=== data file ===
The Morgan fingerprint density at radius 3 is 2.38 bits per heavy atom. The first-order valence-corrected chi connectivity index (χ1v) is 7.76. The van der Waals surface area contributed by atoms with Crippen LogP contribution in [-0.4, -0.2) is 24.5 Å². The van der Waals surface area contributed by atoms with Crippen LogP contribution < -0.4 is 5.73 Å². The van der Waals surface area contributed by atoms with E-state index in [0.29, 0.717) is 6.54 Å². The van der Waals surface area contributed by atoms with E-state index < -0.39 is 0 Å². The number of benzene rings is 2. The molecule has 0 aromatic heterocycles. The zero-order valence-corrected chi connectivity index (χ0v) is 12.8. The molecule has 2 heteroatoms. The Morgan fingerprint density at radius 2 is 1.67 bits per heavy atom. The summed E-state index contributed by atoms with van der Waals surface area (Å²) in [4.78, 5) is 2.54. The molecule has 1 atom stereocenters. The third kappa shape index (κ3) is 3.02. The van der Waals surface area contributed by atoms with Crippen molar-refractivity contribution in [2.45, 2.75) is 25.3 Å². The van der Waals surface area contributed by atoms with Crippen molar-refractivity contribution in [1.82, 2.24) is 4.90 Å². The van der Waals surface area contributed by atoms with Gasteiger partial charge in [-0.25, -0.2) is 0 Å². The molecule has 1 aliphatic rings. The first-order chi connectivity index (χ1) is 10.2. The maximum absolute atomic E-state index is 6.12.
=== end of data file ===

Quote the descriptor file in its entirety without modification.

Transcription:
The Morgan fingerprint density at radius 3 is 2.38 bits per heavy atom. The first-order valence-corrected chi connectivity index (χ1v) is 7.76. The van der Waals surface area contributed by atoms with Crippen LogP contribution in [-0.4, -0.2) is 24.5 Å². The van der Waals surface area contributed by atoms with Crippen LogP contribution < -0.4 is 5.73 Å². The van der Waals surface area contributed by atoms with E-state index in [0.29, 0.717) is 6.54 Å². The van der Waals surface area contributed by atoms with E-state index < -0.39 is 0 Å². The number of benzene rings is 2. The molecule has 0 aromatic heterocycles. The zero-order valence-corrected chi connectivity index (χ0v) is 12.8. The molecule has 2 heteroatoms. The Morgan fingerprint density at radius 2 is 1.67 bits per heavy atom. The summed E-state index contributed by atoms with van der Waals surface area (Å²) in [4.78, 5) is 2.54. The molecule has 1 atom stereocenters. The third kappa shape index (κ3) is 3.02. The van der Waals surface area contributed by atoms with Crippen molar-refractivity contribution in [2.45, 2.75) is 25.3 Å². The van der Waals surface area contributed by atoms with Crippen molar-refractivity contribution in [1.82, 2.24) is 4.90 Å². The van der Waals surface area contributed by atoms with Gasteiger partial charge in [-0.25, -0.2) is 0 Å². The molecule has 1 aliphatic rings. The first-order chi connectivity index (χ1) is 10.2. The maximum absolute atomic E-state index is 6.12.